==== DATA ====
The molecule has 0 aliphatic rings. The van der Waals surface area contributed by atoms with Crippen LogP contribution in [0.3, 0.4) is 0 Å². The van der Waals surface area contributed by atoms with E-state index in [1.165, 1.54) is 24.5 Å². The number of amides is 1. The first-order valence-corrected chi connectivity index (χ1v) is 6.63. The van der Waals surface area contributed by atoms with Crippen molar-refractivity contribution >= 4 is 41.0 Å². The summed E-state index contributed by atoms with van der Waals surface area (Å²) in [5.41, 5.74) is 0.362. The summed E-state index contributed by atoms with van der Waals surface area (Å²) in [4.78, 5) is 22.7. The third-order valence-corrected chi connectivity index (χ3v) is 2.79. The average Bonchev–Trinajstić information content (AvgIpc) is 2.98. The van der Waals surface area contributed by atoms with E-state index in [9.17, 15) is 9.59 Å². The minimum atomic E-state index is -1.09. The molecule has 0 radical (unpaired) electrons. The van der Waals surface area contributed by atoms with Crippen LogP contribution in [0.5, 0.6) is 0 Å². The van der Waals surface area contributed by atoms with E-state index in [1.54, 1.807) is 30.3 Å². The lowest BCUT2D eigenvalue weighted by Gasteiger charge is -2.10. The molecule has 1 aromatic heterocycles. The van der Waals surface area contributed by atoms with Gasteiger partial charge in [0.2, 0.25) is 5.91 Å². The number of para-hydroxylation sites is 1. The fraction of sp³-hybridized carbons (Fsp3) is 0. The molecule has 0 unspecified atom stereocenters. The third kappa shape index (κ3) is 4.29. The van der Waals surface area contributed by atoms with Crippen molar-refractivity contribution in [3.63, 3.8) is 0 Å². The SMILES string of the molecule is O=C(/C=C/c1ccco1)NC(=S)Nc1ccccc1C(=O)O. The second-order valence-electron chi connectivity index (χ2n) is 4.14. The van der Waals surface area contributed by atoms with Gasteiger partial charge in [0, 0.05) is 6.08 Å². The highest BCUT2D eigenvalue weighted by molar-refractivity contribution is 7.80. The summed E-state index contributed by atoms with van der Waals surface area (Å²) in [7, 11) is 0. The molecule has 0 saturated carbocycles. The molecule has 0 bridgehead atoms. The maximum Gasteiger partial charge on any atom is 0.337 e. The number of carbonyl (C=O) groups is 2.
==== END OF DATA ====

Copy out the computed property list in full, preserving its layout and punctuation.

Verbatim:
The molecule has 0 aliphatic rings. The van der Waals surface area contributed by atoms with Crippen LogP contribution in [0.3, 0.4) is 0 Å². The van der Waals surface area contributed by atoms with E-state index in [1.165, 1.54) is 24.5 Å². The number of amides is 1. The first-order valence-corrected chi connectivity index (χ1v) is 6.63. The van der Waals surface area contributed by atoms with Crippen molar-refractivity contribution >= 4 is 41.0 Å². The summed E-state index contributed by atoms with van der Waals surface area (Å²) in [5.41, 5.74) is 0.362. The summed E-state index contributed by atoms with van der Waals surface area (Å²) in [4.78, 5) is 22.7. The third-order valence-corrected chi connectivity index (χ3v) is 2.79. The average Bonchev–Trinajstić information content (AvgIpc) is 2.98. The van der Waals surface area contributed by atoms with E-state index in [9.17, 15) is 9.59 Å². The minimum atomic E-state index is -1.09. The molecule has 0 radical (unpaired) electrons. The van der Waals surface area contributed by atoms with Crippen LogP contribution in [0.5, 0.6) is 0 Å². The van der Waals surface area contributed by atoms with E-state index in [1.54, 1.807) is 30.3 Å². The lowest BCUT2D eigenvalue weighted by Gasteiger charge is -2.10. The molecule has 1 aromatic heterocycles. The van der Waals surface area contributed by atoms with Gasteiger partial charge in [0.2, 0.25) is 5.91 Å². The number of para-hydroxylation sites is 1. The fraction of sp³-hybridized carbons (Fsp3) is 0. The molecule has 0 unspecified atom stereocenters. The third kappa shape index (κ3) is 4.29. The van der Waals surface area contributed by atoms with Crippen molar-refractivity contribution in [3.63, 3.8) is 0 Å². The SMILES string of the molecule is O=C(/C=C/c1ccco1)NC(=S)Nc1ccccc1C(=O)O. The second-order valence-electron chi connectivity index (χ2n) is 4.14. The van der Waals surface area contributed by atoms with Gasteiger partial charge in [0, 0.05) is 6.08 Å². The highest BCUT2D eigenvalue weighted by molar-refractivity contribution is 7.80. The summed E-state index contributed by atoms with van der Waals surface area (Å²) in [7, 11) is 0. The molecule has 0 saturated carbocycles. The molecule has 0 bridgehead atoms. The maximum Gasteiger partial charge on any atom is 0.337 e. The number of carbonyl (C=O) groups is 2.